sorry, i know this thread's a little dusty now, but i just cant let this go without passing comment...
It's not only possible, breakage from an update is probably inevitable with Arch or any other rolling release. By definition, you are dealing with bleeding edge software that has not been thoroughly tested and which is in a constant state of flux with a rolling release. Bugs are inevitable and sooner or later one of those bugs will break your system.
not all rolling releases are alike. rolling release, does not, by definition, mean bleeding edge, despite what impression using arch may give you of rolling release.
for example, gentoo, when staying with the stable keyword (i.e. the keyword with just your architecture with no "~" prefix, and certainly no "**" keyworded packages)
, the "probably inevitable" of something breaking, is as diminished as any other stable non-rolling release (maybe more so?). it's stable ("old", farther from the edge), and it's still rolling release. (not to mention the rest of the checks, balances, safeguards, and tools to empower etc that gentoo has to remedy any such update issues, like slots, or painless rolling back of problem packages... not that you see much of that sort of thing when sticking with just stable).[/edit]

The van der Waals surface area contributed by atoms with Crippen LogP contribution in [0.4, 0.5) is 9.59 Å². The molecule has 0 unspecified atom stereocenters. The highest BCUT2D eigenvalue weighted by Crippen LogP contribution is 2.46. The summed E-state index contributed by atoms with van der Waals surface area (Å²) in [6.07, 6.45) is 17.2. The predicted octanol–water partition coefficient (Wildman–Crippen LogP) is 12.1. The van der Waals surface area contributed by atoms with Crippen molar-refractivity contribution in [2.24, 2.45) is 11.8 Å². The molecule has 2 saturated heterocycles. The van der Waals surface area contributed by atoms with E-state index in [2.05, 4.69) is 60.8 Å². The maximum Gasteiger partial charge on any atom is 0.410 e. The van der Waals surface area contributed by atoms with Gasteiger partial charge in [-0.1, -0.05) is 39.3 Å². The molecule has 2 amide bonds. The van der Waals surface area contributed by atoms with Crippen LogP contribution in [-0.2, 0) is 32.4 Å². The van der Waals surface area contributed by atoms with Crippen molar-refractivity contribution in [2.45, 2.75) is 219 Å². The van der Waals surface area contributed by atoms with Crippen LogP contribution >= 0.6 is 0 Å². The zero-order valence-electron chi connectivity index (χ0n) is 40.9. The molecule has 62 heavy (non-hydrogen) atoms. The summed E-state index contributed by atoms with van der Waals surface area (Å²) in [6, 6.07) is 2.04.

sry, i just didnt want to leave that hanging there giving people a bit of a misconception of what rolling release is, or can be.
but yeah... in the context of arch... there is no stable. you're always right up there on the bloodied edge.
.... unless you want to go for archserver, which i think was created to address that problem, so an arch[-like] system could be used in a server environment where such volatility is not welcome. ... but i think it's repo is lacking anything not specifically server-related.
~ i've never used archserver for long enough, so cannot profess to know if it actually does achieve the goal of being able to update arch without relatively high risk of breakages.